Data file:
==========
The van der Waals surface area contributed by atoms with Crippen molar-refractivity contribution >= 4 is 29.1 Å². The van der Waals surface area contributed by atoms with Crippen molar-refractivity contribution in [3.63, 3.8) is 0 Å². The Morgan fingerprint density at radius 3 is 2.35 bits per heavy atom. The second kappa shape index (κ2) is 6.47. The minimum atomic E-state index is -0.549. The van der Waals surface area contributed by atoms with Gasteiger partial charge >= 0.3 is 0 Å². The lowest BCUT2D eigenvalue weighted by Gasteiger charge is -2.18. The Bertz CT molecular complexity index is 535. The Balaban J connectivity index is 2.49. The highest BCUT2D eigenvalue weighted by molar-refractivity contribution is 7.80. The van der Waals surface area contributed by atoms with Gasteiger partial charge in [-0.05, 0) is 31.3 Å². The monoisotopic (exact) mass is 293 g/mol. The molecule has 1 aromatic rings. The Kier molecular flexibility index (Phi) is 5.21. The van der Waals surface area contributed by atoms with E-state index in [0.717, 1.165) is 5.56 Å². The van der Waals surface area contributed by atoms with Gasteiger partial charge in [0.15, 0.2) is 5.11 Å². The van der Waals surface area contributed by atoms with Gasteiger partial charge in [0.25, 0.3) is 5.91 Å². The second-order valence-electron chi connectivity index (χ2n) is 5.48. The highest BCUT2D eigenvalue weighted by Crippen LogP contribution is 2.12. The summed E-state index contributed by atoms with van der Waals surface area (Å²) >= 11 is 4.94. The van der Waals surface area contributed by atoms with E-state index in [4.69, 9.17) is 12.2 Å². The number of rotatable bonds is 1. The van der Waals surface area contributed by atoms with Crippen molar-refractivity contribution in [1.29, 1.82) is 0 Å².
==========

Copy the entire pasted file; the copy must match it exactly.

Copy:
The van der Waals surface area contributed by atoms with Crippen molar-refractivity contribution >= 4 is 29.1 Å². The van der Waals surface area contributed by atoms with Crippen molar-refractivity contribution in [3.63, 3.8) is 0 Å². The Morgan fingerprint density at radius 3 is 2.35 bits per heavy atom. The second kappa shape index (κ2) is 6.47. The minimum atomic E-state index is -0.549. The van der Waals surface area contributed by atoms with Gasteiger partial charge >= 0.3 is 0 Å². The lowest BCUT2D eigenvalue weighted by Gasteiger charge is -2.18. The Bertz CT molecular complexity index is 535. The Balaban J connectivity index is 2.49. The highest BCUT2D eigenvalue weighted by molar-refractivity contribution is 7.80. The van der Waals surface area contributed by atoms with Gasteiger partial charge in [-0.05, 0) is 31.3 Å². The monoisotopic (exact) mass is 293 g/mol. The molecule has 1 aromatic rings. The Kier molecular flexibility index (Phi) is 5.21. The van der Waals surface area contributed by atoms with E-state index in [0.717, 1.165) is 5.56 Å². The van der Waals surface area contributed by atoms with Gasteiger partial charge in [0.15, 0.2) is 5.11 Å². The van der Waals surface area contributed by atoms with Gasteiger partial charge in [0.25, 0.3) is 5.91 Å². The second-order valence-electron chi connectivity index (χ2n) is 5.48. The highest BCUT2D eigenvalue weighted by Crippen LogP contribution is 2.12. The summed E-state index contributed by atoms with van der Waals surface area (Å²) >= 11 is 4.94. The van der Waals surface area contributed by atoms with E-state index in [4.69, 9.17) is 12.2 Å². The number of rotatable bonds is 1. The van der Waals surface area contributed by atoms with Crippen molar-refractivity contribution in [1.29, 1.82) is 0 Å².